Cultural anthropologist Sherry Ortner defines practice theory as, "a theory of history. It is a theory of how social beings, with their diverse motives and their diverse intentions, make and transform in which they live." Ortner developed what she terms "cultural schemas" to explain society's structural contradictions and agency. Her engagement with practice theory focuses on how agents "react to, cope with, or actively appropriate" external structures. These responses of agents are bound or enabled by the cultural schemas which are often rooted in the contradictions of society's structure and habitus of the agent. Agents create broader social narratives practices unique to their specific culture from multiple schemas. The many available to agents schemas woven to a social narrative help to "give society its distinctiveness and coherence" Ortner's agent is "loosely structured", their practice is constituted of how they respond to the schemas 
British Sociologist Anthony Giddens contributed his theory of structuration to practice theory. The premise for structuration is based on his concept of the Duality of Structure. This is the idea that the agency of social actors and structure are inseparable and co-create one another. Agency, according to Giddens, is neither free will or the intentionality of actions, but the capacity of the agent to act. The agency of individuals is constrained and enabled by structure. In turn, structure is created, transformed, and reproduced through the actions of agents. The reinforcing and transformative capacities of agents are Giddens identified two forms of consciousness that inform the knowledgeable agent's actions: practical consciousness and discursive consciousness.
Judith Butler's theory on gender and sex is based on performance and practice theory. In their works Gender Trouble (1990) and "Performative Acts and Gender Constitution" (1988), Butler argues for their concept of gender performativity. Butler argues that all gender and sexual identities are constructs, they are not real or innately natural, these categories do not express any inner reality. Instead gender and sexuality are constituted from performance, the everyday repetition of acts that reaffirm these identities. The individual performs gender and that identity is then validated and accepted by society.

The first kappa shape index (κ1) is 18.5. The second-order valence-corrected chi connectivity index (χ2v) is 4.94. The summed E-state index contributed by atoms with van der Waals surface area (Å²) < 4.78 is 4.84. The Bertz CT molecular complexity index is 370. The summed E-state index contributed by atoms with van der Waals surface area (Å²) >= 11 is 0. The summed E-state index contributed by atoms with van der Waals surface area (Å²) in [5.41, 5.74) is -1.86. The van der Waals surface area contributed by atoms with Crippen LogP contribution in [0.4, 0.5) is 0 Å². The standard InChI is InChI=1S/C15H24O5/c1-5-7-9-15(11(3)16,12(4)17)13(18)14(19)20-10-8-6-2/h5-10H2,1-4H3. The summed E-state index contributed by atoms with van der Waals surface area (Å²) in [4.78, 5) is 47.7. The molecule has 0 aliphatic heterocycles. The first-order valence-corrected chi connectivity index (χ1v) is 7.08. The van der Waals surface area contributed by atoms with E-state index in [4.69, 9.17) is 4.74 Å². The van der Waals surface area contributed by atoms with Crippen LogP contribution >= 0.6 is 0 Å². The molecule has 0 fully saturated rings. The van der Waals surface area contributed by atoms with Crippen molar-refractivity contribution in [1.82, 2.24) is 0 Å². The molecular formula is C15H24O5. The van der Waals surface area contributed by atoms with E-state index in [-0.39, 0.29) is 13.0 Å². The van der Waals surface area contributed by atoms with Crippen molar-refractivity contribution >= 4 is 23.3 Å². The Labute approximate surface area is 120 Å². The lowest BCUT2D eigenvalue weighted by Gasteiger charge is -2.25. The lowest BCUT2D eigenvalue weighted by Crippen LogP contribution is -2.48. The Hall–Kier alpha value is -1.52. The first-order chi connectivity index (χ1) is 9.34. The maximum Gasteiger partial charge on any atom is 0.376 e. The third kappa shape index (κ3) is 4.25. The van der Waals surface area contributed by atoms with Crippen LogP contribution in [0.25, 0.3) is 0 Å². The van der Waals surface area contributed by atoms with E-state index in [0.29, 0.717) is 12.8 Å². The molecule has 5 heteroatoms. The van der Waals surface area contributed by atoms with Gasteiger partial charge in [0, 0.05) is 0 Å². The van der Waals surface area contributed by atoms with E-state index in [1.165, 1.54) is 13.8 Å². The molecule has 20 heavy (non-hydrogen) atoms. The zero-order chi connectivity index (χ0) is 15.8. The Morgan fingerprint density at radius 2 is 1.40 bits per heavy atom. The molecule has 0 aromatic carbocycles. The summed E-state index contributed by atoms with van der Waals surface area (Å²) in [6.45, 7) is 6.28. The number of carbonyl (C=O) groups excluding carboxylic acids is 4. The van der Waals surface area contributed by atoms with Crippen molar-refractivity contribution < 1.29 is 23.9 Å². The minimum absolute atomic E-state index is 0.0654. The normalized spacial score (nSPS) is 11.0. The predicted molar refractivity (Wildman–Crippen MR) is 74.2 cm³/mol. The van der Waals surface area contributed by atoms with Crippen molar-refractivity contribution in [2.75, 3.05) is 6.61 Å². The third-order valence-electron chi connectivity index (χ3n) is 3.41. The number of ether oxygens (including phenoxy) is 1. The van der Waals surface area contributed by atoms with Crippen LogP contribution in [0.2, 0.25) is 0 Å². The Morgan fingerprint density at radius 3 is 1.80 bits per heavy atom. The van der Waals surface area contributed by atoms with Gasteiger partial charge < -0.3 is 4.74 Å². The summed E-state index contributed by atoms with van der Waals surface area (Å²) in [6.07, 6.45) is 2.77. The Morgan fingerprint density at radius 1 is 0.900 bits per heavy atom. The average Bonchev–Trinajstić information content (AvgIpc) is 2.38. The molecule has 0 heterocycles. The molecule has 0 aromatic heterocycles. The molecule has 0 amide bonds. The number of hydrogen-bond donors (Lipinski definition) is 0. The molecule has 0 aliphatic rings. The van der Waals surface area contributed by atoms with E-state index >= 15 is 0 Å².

Communities of Practice and Learning as Practice
The work of Jean Lave and Etienne Wenger drew from practice theory to conceptualizes communities of practice and learning. Roddick and Stahl summarize communities of practice as involving "embodied action and continuously renewed relations between understanding and experience, more and less skilled practitioners, and the objects and communities with which practitioners interact."
Communities of practice center the relationship of the agent, the activity engaged in, and community, which are co created and relational to one another. Learning and apprenticeship within practice communities are processes that place individual experience and everyday practice in active discourse with the broader context of their society. According to Wenger and Lave, learning is "situated" through practice of novices and expert practitioners.
Theodore Schatzki developed an alternative theory of practice, primarily in his books Social Practices (1996) and The Site of the Social (2002). His basic premise, derived from Martin Heidegger and Ludwig Wittgenstein, is that people do what makes sense for them to do. Practices make up people's 'horizon of intelligibility'. In Schatzki's work, practices are defined as 'open-ended spatial-temporal manifolds of actions' (Schatzki, 2005, p. 471) and also as 'sets of hierarchally organized doings/sayings, tasks and projects'  Moreover, practices consist of four main elements: (1) practical understanding – "knowing how to X, knowing how to identify X-ings, and knowing how to prompt as well as respond to X-ings" (idem, p. 77); (2) rules – "explicit formulations, principles, precepts, and instructions that enjoin, direct or remonstrate people to perform specific actions" (idem, p. 79); (3) teleo-affective structure – "a range of normativized and hierarchically ordered ends, projects and tasks, to varying degrees allied with normativized emotions and even mood" (idem, p. 80); and (4) general understanding.